Kumar v. Charlton: City engages in internal bickering
City administrator Victor Kumar will not be getting fired this week, but it’s not for lack of trying on the part of long-time city councillor Laurie Charlton.
A motion to terminate Kumar’s employment contract, tabled by Charlton, died immediately for lack of a seconder at Monday night’s council meeting, marking a new low-water mark in terms of political morale and maturity in the fine municipality of Rossland, BC.
The motion followed another tabled by councillor Jill Spearn, currently serving her second term with Charlton, and clearly exasperated by the ongoing acrimony between her colleague and city staff. Specifically, Spearn takes issue with the amount of time and energy city staff expend meeting Charlton’s many requests for information. Or otherwise.
Unsatisfied with staff responses to his requests for information, it appears Charlton has taken to formally applying for release of city information through the provincial Freedom of Information (FOI) process, a practice that – perhaps ironically – Charlton was far from eager to see shared with the press and public, citing a provision under the Community Charter that states subject matter relating to a FOI request must be considered in closed council meetings.
No information regarding the subject matter of Charlton’s requests was provided at the open meeting Monday, where conversation centred around Spearn’s concerns on request volume and the resulting staff time and photocopying expenses incurred by the City.
“It’s excessive,” said Spearn, noting that she frequently comes into city hall to find the city clerk photocopying FOI’d items to meet Councillor Charlton’s “petty personal requests,” and requesting a reasonable estimate from staff as to how much time is spent responding to FOI requests from Charlton.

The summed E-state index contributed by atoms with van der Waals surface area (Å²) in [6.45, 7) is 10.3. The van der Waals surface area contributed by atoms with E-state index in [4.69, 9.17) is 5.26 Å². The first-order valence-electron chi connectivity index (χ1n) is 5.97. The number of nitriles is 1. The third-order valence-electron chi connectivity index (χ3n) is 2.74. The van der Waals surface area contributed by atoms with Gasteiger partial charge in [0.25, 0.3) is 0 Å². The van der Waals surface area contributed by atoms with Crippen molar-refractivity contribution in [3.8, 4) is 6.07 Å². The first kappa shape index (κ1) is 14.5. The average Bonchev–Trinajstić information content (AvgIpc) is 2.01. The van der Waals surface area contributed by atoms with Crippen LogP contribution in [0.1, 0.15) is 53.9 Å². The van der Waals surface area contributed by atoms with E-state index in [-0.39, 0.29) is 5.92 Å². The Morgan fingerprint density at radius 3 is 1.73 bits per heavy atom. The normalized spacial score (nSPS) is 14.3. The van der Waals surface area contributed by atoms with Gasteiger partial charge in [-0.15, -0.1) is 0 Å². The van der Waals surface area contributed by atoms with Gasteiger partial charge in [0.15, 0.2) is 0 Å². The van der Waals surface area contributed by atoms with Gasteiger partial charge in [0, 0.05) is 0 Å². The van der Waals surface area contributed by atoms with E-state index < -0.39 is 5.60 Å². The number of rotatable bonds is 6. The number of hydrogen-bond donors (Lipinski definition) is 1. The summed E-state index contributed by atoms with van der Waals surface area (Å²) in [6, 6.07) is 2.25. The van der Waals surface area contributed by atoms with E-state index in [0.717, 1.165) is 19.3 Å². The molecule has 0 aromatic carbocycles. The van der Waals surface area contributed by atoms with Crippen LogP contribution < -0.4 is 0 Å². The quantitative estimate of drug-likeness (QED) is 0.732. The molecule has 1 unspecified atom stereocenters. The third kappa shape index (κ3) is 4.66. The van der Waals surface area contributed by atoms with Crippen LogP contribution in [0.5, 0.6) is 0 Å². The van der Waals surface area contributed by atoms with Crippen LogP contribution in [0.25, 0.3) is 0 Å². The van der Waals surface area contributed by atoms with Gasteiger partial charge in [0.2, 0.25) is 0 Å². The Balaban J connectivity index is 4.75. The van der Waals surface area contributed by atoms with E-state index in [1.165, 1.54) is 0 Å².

“It has been excessive. That is the key word – excessive.”
It was a sentiment echoed by councillor Kathy Wallace, who seconded Spearn’s motion – a necessary step to open a matter for discussion – noting that staff salaries are a significant portion of the city budget. But other councillors disagreed with the premise of Spearn’s motion.
“Some of the things could just be provided,” said councillor Kathy Moore. “Cut to the chase, just give him the reports and be done with it. [There would be] way less acrimony.”
Charlton expressed an interest in expanding the proposed report to include any costs expended by the provincial FOI office, indicating that he intends to continue the practice, due to Kumar’s efforts to “harass and obstruct” his research-gathering, by either ignoring requests or refusing to supply information. Charlton is known for lengthy and in-depth evaluations of city matters, particularly those to do with planning and development.
“Other councillors get information readily,” he said.
The acrimony between Kumar and Charlton is always obvious, but this week’s specific attempt to sever the administrator’s employment stems from material discussed at the intensely unpleasant council meeting of February 14 regarding the Ophir Reservoir Parcel Tax Review Panel, which Charlton, Moore and Mayor Greg Granstom sat on in 2010.
Kumar’s Feb 9, 2011 memo regarding appointment of a new panel for 2011 states that two members of last year’s panel (Moore and Charlton) were “in contravention of procedure” and “confusing the issue,” an assessment that, Charlton believes, constitutes libel.